Review Summary: Hold me in place while I disintegrate and turn to dust.
Dayseeker is quickly becoming one of the most beloved bands in the metalcore scene. Blending pop vocals with heavier guitar riffs and driving beats, they have breathed life into a scene that, in its current state, didn’t quite know where it was going. By no means is using clean vocals and pop vocalists in metalcore a new thing, but lately, it has been done in more innovative ways than in the early 2010s where every band followed the same exact structure. The truth is, Dayseeker doesn’t sound like any band that has come before them or who is out right now. Sleeptalk
is their fourth album and their most cohesive to date.
This record flows together like nothing I have ever heard. Not that every song is connected in any way, but the tracklist is perfectly placed. Opening with the brooding “Drunk,” we immediately get a taste of the experimentation that Sleeptalk
presents and unconventionality that Dayseeker brings to the metalcore scene. The next few tracks, which acted as singles for the song showcase different aspects of the band that all work in tandem. The guitar work and melodies of “Crooked Soul,” the heartache that pounds throughout “Burial Plot” and the absolutely exceptional soaring melody in the chorus of the title track are unforgettable each in their own way. Any listener will be hooked to hear what the rest of the album holds.
Dayseeker’s heavier side is still present in Sleeptalk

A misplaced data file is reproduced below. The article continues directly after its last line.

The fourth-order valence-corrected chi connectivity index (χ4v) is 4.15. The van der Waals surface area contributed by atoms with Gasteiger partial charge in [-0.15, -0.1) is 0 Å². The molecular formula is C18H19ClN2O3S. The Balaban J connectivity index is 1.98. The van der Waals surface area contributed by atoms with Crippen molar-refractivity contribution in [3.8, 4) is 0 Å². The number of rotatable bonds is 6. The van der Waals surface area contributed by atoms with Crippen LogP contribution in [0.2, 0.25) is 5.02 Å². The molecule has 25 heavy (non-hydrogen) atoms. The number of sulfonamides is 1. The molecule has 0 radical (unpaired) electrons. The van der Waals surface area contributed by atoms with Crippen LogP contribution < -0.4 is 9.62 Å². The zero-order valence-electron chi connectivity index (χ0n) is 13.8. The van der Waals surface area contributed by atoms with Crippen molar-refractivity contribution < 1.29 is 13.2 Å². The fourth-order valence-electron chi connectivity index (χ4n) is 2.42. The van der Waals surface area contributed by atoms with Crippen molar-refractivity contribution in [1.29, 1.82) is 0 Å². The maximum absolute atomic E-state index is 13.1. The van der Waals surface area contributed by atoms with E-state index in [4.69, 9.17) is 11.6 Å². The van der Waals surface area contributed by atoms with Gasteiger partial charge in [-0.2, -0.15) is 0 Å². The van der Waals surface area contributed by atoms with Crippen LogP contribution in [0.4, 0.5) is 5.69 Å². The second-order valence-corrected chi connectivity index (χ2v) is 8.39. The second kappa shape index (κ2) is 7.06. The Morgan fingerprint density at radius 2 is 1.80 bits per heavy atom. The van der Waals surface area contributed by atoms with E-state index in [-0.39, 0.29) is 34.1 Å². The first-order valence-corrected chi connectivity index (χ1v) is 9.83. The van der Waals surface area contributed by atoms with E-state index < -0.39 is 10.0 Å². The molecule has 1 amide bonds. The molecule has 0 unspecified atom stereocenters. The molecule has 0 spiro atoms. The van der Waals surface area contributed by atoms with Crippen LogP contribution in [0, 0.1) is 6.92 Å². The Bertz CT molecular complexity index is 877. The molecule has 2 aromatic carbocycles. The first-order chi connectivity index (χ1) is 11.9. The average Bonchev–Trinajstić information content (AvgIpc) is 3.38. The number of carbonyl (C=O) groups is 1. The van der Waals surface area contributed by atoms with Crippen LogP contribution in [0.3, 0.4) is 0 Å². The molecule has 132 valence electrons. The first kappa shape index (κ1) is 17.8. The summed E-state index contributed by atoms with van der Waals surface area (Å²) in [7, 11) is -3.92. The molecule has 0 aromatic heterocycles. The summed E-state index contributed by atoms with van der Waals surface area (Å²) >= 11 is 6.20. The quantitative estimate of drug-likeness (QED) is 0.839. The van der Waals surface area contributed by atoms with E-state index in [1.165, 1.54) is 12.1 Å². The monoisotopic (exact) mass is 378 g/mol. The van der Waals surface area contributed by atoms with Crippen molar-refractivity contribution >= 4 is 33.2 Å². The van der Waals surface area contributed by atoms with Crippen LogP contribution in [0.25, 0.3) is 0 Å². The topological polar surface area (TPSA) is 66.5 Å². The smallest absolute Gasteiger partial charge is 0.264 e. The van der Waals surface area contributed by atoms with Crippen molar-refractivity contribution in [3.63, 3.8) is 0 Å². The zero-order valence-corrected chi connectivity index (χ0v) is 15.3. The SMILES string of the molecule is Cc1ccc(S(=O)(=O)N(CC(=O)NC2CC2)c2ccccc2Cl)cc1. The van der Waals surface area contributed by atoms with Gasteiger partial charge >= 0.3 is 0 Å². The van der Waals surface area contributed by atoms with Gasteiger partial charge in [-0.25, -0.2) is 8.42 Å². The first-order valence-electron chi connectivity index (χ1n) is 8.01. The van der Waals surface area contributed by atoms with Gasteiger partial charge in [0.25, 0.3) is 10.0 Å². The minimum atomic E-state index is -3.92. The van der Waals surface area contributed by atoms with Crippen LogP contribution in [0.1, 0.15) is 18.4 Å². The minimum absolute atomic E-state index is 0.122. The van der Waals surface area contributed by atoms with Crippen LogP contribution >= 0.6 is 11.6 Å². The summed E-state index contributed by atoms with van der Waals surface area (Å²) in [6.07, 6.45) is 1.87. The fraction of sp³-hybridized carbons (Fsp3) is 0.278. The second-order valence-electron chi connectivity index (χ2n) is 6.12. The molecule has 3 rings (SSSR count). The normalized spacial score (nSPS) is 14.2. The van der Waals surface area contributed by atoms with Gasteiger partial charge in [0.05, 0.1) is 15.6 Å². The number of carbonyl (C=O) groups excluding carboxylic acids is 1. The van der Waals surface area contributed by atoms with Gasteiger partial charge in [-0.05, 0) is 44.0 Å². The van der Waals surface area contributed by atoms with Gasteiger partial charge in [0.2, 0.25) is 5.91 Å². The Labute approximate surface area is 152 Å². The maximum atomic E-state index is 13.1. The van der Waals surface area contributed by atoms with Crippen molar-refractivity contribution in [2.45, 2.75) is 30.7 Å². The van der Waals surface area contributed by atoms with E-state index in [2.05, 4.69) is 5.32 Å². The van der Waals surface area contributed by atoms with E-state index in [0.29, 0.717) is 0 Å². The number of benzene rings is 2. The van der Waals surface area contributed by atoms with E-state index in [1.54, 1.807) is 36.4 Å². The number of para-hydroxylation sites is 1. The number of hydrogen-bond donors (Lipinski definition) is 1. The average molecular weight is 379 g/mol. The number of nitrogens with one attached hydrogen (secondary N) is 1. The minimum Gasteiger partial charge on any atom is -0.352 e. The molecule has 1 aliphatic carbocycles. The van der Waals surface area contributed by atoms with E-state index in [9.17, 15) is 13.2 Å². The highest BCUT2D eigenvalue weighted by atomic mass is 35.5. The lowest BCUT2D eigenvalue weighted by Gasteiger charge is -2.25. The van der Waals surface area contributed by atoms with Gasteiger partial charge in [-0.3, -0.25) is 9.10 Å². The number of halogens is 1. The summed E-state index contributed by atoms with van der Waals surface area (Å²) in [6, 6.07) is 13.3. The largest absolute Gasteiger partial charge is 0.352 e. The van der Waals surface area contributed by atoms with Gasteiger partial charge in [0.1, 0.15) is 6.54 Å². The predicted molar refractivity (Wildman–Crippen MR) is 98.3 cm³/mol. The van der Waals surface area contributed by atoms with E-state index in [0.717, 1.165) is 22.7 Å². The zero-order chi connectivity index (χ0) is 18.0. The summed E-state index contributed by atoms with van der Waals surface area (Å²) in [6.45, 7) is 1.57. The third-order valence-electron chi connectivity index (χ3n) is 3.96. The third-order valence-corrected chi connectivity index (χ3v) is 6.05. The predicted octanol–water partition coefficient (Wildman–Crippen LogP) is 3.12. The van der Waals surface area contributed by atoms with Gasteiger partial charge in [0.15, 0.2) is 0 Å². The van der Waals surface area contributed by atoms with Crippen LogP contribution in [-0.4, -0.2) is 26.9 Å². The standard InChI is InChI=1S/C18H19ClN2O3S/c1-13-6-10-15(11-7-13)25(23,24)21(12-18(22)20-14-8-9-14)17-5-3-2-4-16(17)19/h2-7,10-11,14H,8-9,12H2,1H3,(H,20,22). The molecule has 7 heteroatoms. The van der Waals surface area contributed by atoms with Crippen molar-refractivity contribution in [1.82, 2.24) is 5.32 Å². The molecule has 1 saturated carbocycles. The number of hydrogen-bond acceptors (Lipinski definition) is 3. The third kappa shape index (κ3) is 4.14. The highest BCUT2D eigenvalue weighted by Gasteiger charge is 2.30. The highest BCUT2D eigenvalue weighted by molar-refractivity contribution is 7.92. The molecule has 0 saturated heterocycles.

. Interlude track, “The Embers Glow” leads into the absolute crusher of a song “The Color Black,” who’s beautiful intro flows seamlessly into a groovy and meticulously played riff. “Gates of Ivory” also showcases the heavier capabilities of Dayseeker while not sacrificing the gorgeous soaring voice of Rory Rodriguez in the chorus. The bouncy drum intro which leads into the equally bouncy guitar riff draws the listener right back into the energy after the depressive acoustic track “Already Numb.” The closing track, and undoubtedly the shining star of the record, “Crash and Burn,” is an unconventionally eerie slow build into one of the heaviest things that Dayseeker has ever released to this date. The gorgeous and misleading first half of the song devolves into an angry display of emotion within every facet of the band. While some of the heavy moments (mainly breakdowns) in the album feel a bit forced and thrown in to please the crowd of people who are against more melody, “Crash and Burn” delivers on every front.
The softer and slower moments throughout the album hold just as much weight as the more intense sections. “Already Numb” exhibits honest and unforgiving words of heartbreak and agony. Local Los Angeles singer Seneca Pettee is featured on the gutwrenching track “Starving to Be Empty,” giving a new dynamic to the album and challenging Rory on his vocal abilities, but ultimately showcasing his fabulous falsetto in the conclusion of the song.
There isn’t much to say about this album that isn't praising. Rory’s voice is as incredible as ever, delivering some of my favorite melodies that I’ve heard in a long time. Upon first listen, even though the song is absolutely fantastic, I pinned “Burial Plot” as my least favorite song, but every time the album goes back around it gets harder and harder to choose that title. The only complaint that comes to mind while spinning the album is, as was mentioned before, the breakdowns at the end of “The Color Black” and “Gates of Ivory” are a bit derivative and uninspired, though the short-lived double-time part at the end of the former displays a fantastic groove that is impossible not to move to. As a whole, though, Sleeptalk
is an astoundingly beautiful album full of raw emotion, gorgeous melody, brilliant riffs, notable synth lines, and hard-hitting lyrics that any fan of melodic metalcore would be remiss to skip over this year.